By Hugo J. Byrne

Watching "Meet the Press" last Sunday I observed how Delaware's liberal democratic Senator Joseph Bidden warned the White House against "creating" new monsters that may hound our national interest in the future. Bidden's warnings came as a response to a question by Tim Russet on the possibility of hunting and destroying anti-American terrorist Bin Laden using the help of the so-called "Northern Alliance."

It is paramount for our understanding of the mortal dangers facing America today, the realization that one of our most tenacious foes could be our own frame of mind. Ignorance of the identity of our enemies appears to be dissolving fast in the wake of the terrorist attack we suffered on September 11. Intense suffering is often the source of very fast learning. What still worries me is our apparent inability to properly assess the facts at our disposal. Senator Bidden is giving us a typical example of that inability. While supporting the efforts of the Bush administration in its "war against terrorism", Bidden provided us reasons to be concerned about his future attitude on the subject. His obvious standpoint centers on the notion that a proactive U.S. foreign policy, should avoid "creating" the type of foreign leaders who may eventually turn against the best interests of their own people, the world and ours. Bin Laden and Panama's Noriega are continuously cited as examples of our sinister "monster creating" habit.

Avoiding the "creation" of "Frankenstein type monsters" through the implementation of our policies has been a mayor liberal argument since the sixties. That fear basically formulated the foreign policy of the Carter administration, the most deleterious to U.S. national interest during the XX Century. While trying to distance ourselves from the Somoza dictatorship, we promoted the Sandinistas to power. Our concern with civil rights for the Iranian people helped to topple the Sha, thus advancing the cause of Komeini, which was almost an earlier version of Bin Laden. Komeini's regime had the dubious glory of coining the phrase "the great Satan" in reference not even to our government, but to the U.S. as a nation. Komeini's totalitarian dictatorship was responsible for the invasion of American soil at our Embassy in Teheran, of kidnapping our diplomats, mentally torturing and humiliating them, while holding them as hostages during long months of American national shame. Komeini financed and at times masterminded terrorist activities in which American citizens were often the victims. Meantime, we gave lame lip service to our commitment to "human rights." That commitment, of course, did not include the people enslaved by the most fearful enemy of mankind, the Soviet Union, whose tyrants we kissed. Literally.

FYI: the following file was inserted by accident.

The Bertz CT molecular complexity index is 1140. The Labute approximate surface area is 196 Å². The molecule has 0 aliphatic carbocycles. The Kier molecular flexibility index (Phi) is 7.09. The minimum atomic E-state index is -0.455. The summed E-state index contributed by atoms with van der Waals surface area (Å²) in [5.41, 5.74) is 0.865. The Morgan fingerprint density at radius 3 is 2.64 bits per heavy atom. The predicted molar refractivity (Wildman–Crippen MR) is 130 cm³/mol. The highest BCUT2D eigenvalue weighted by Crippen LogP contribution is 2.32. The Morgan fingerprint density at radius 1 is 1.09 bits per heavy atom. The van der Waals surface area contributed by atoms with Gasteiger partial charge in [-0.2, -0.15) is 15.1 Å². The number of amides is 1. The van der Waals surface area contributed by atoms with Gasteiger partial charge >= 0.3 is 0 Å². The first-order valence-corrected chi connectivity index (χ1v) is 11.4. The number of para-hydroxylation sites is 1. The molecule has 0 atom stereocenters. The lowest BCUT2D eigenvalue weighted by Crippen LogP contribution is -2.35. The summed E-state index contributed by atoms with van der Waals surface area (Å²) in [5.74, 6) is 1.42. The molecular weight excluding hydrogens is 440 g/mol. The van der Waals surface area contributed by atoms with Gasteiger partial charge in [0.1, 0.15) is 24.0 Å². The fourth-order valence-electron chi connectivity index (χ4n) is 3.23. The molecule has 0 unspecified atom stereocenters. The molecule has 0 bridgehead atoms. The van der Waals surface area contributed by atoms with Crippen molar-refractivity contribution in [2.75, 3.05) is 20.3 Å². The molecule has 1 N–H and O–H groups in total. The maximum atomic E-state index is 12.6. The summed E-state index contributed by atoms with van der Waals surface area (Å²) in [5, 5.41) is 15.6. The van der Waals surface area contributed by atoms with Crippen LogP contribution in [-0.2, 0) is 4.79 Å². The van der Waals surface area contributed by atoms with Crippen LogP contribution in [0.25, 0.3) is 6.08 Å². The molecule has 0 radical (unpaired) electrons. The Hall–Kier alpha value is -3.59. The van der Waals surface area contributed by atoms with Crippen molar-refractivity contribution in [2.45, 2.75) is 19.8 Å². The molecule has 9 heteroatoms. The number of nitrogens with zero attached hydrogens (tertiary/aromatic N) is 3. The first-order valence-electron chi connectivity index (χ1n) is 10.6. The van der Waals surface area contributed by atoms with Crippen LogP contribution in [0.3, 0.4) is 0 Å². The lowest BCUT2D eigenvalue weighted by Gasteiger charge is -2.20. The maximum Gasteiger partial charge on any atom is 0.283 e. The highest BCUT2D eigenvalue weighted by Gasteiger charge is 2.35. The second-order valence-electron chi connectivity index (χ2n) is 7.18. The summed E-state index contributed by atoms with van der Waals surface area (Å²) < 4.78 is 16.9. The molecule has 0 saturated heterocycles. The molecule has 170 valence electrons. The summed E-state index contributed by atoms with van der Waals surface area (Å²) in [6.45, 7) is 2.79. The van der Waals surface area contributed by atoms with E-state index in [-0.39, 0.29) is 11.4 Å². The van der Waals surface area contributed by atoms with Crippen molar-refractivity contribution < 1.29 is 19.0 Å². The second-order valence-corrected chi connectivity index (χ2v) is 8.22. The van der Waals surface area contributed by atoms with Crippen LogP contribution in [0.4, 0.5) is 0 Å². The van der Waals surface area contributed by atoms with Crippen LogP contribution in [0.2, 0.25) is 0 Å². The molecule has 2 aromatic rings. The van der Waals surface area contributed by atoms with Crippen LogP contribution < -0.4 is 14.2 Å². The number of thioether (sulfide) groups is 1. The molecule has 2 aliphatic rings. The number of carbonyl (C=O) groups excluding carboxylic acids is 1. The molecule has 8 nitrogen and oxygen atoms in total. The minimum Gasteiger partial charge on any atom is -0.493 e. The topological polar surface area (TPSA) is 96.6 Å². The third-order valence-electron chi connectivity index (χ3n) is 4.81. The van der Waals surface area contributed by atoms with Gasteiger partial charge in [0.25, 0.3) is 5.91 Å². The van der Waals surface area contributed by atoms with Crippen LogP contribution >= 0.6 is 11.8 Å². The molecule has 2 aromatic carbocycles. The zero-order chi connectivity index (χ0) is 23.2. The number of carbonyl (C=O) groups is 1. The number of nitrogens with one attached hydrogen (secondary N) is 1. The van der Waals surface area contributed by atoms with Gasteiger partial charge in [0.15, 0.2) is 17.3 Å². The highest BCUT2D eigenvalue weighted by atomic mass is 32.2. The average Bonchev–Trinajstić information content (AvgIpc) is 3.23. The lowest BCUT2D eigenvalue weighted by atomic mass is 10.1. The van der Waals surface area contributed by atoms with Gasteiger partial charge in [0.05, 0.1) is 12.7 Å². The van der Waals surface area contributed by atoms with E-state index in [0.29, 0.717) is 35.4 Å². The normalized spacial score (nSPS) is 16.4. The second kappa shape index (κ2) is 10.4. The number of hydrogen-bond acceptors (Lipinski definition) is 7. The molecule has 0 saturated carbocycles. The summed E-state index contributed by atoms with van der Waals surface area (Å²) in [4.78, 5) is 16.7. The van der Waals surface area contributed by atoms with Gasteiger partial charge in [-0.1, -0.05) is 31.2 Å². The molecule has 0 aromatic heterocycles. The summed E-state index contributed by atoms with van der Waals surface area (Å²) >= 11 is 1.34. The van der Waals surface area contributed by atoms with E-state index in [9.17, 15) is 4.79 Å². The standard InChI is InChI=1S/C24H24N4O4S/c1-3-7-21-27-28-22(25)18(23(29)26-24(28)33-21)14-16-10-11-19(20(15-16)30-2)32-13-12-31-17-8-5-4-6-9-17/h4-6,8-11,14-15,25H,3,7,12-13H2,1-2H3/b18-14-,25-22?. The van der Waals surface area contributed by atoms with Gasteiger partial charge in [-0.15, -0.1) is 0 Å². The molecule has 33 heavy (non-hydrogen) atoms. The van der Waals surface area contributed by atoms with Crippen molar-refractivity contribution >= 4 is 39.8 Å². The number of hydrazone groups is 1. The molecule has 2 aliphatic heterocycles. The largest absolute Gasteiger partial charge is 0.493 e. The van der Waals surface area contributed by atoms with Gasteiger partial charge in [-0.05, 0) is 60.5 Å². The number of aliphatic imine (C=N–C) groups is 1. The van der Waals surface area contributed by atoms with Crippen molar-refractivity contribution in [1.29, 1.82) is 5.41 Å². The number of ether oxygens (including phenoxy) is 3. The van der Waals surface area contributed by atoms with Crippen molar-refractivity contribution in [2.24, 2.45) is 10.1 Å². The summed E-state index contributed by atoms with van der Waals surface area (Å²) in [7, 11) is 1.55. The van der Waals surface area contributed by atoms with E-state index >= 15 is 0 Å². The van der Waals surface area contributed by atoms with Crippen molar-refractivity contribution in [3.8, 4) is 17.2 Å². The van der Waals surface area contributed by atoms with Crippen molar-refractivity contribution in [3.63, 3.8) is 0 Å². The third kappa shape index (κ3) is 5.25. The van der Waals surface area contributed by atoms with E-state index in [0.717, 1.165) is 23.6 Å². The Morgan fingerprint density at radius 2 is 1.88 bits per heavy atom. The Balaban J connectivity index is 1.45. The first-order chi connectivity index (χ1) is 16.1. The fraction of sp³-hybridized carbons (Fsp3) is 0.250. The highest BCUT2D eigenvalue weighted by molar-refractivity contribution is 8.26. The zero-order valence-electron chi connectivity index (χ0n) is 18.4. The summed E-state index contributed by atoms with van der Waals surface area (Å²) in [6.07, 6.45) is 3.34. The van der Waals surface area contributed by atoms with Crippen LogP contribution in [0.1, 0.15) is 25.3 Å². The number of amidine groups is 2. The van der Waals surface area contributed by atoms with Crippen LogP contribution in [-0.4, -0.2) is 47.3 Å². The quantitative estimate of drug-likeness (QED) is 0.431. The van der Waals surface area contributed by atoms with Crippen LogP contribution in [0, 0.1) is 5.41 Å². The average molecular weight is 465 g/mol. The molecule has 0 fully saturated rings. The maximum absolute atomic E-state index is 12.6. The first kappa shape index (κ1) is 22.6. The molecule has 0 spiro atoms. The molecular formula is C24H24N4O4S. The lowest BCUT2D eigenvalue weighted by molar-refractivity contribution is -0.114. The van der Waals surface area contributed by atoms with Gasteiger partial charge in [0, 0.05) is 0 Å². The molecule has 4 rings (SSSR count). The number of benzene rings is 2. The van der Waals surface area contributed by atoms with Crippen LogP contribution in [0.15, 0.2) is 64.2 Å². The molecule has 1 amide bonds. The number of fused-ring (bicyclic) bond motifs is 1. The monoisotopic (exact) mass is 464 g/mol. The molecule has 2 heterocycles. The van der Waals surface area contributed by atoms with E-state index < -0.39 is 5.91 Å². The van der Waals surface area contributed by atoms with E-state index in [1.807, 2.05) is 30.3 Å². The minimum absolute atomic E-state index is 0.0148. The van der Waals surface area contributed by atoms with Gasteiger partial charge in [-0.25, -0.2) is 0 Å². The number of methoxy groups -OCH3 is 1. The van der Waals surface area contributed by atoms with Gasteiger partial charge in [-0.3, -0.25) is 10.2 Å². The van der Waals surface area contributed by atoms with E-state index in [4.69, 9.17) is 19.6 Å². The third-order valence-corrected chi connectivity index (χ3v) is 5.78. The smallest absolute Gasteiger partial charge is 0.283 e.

Then U.S. Ambassador to the U.N. Andrew Young, best highlighted the self-defeating policies of the Carter administration. Castro's intervention in Angola, according to the arch-leftist activist, represented one "stabilizing force" in the region.

Carter's bid for better relations with Castro led to the establishment of the U.S. Interest Section in Havana, with Castro's apologist Wayne Smith as its first director, and, to the detriment of the U.S., the establishment of Castro's Interest Section in Washington D.C. Just as Castro's responded to Carter's diplomatic openings with the Mariel boatlift, Leonid Brezniev rewarded Carter's "love advances" with the invasion of Afghanistan. Nobody so far has been able to demonstrate how the U.S. "Interest Section" in Havana advances legitimate U.S. interests. On the other hand, the evidence of Castro's Interest Section in Washington D.C. threatening our national security, is now overwhelming.

Our support of the resistance fighters against the Soviet invasion during the Reagan administration was a proper response, partially credited with the demise of the Soviets, which nobody can seriously question advanced our national interest. Bin Laden was at the time one of the many group leaders in that struggle. The notion that we "created" Bin Laden is utter nonsense. We did not "create" Bin Laden any more than we created Noriega, Franco, Trujillo, Somoza, Batista, or Attila the Hun. This sick complex only reflects the "political correctness" notion that American actions and omissions are the only source of all problems on earth.

The worst implication of this mythology of "monster creation" is the negative effect it produces in our decision-making and reflects on the bland fundamental approach of our Department of State. That paralyzing syndrome is not of the exclusive present American domain. It played a devastating role in the past actions of many modern states, at times resulting in their demise. The case between Great Britain, France and the Belgian Kingdom during the so-called "Phony War" (1939-40), with the western democracies wasting precious time dissuading King Leopold II from a suicidal neutral position instead of undertaking the necessary immediate military occupation of Belgian territory, was one of the basic causes of the 1940 debacle.

The only real monster U.S. has created since becoming a world power is our strong tendency to hesitate and doubt when fundamental common sense and basic national interest demand action. In the very best words of Franklin Roosevelt, someone I do not exactly like to quote: "The only thing we have to fear is fear itself."


Hugo Byrne

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